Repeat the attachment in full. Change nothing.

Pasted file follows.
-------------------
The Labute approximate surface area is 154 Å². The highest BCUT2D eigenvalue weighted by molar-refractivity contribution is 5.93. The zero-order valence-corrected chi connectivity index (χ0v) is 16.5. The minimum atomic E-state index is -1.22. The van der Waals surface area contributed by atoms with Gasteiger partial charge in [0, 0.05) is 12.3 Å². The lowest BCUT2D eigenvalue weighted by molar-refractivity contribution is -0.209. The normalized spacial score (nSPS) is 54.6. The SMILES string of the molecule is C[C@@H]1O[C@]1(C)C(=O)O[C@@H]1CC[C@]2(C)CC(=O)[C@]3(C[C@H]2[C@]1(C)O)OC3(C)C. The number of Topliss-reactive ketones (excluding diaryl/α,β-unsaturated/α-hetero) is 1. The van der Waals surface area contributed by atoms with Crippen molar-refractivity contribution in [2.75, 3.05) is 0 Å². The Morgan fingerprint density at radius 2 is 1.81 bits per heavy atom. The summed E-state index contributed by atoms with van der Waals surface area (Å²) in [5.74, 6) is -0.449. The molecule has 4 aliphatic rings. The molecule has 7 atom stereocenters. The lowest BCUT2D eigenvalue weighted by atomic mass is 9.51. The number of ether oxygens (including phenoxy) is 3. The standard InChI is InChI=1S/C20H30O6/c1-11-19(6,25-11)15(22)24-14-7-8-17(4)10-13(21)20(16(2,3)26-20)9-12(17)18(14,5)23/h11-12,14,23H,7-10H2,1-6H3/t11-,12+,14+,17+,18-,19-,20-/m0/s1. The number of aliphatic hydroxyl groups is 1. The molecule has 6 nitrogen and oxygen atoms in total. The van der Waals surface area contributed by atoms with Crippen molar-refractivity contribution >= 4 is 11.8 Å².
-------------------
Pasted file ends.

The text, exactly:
The Labute approximate surface area is 154 Å². The highest BCUT2D eigenvalue weighted by molar-refractivity contribution is 5.93. The zero-order valence-corrected chi connectivity index (χ0v) is 16.5. The minimum atomic E-state index is -1.22. The van der Waals surface area contributed by atoms with Gasteiger partial charge in [0, 0.05) is 12.3 Å². The lowest BCUT2D eigenvalue weighted by molar-refractivity contribution is -0.209. The normalized spacial score (nSPS) is 54.6. The SMILES string of the molecule is C[C@@H]1O[C@]1(C)C(=O)O[C@@H]1CC[C@]2(C)CC(=O)[C@]3(C[C@H]2[C@]1(C)O)OC3(C)C. The number of Topliss-reactive ketones (excluding diaryl/α,β-unsaturated/α-hetero) is 1. The van der Waals surface area contributed by atoms with Crippen molar-refractivity contribution in [2.75, 3.05) is 0 Å². The Morgan fingerprint density at radius 2 is 1.81 bits per heavy atom. The summed E-state index contributed by atoms with van der Waals surface area (Å²) in [5.74, 6) is -0.449. The molecule has 4 aliphatic rings. The molecule has 7 atom stereocenters. The lowest BCUT2D eigenvalue weighted by atomic mass is 9.51. The number of ether oxygens (including phenoxy) is 3. The standard InChI is InChI=1S/C20H30O6/c1-11-19(6,25-11)15(22)24-14-7-8-17(4)10-13(21)20(16(2,3)26-20)9-12(17)18(14,5)23/h11-12,14,23H,7-10H2,1-6H3/t11-,12+,14+,17+,18-,19-,20-/m0/s1. The number of aliphatic hydroxyl groups is 1. The molecule has 6 nitrogen and oxygen atoms in total. The van der Waals surface area contributed by atoms with Crippen molar-refractivity contribution >= 4 is 11.8 Å².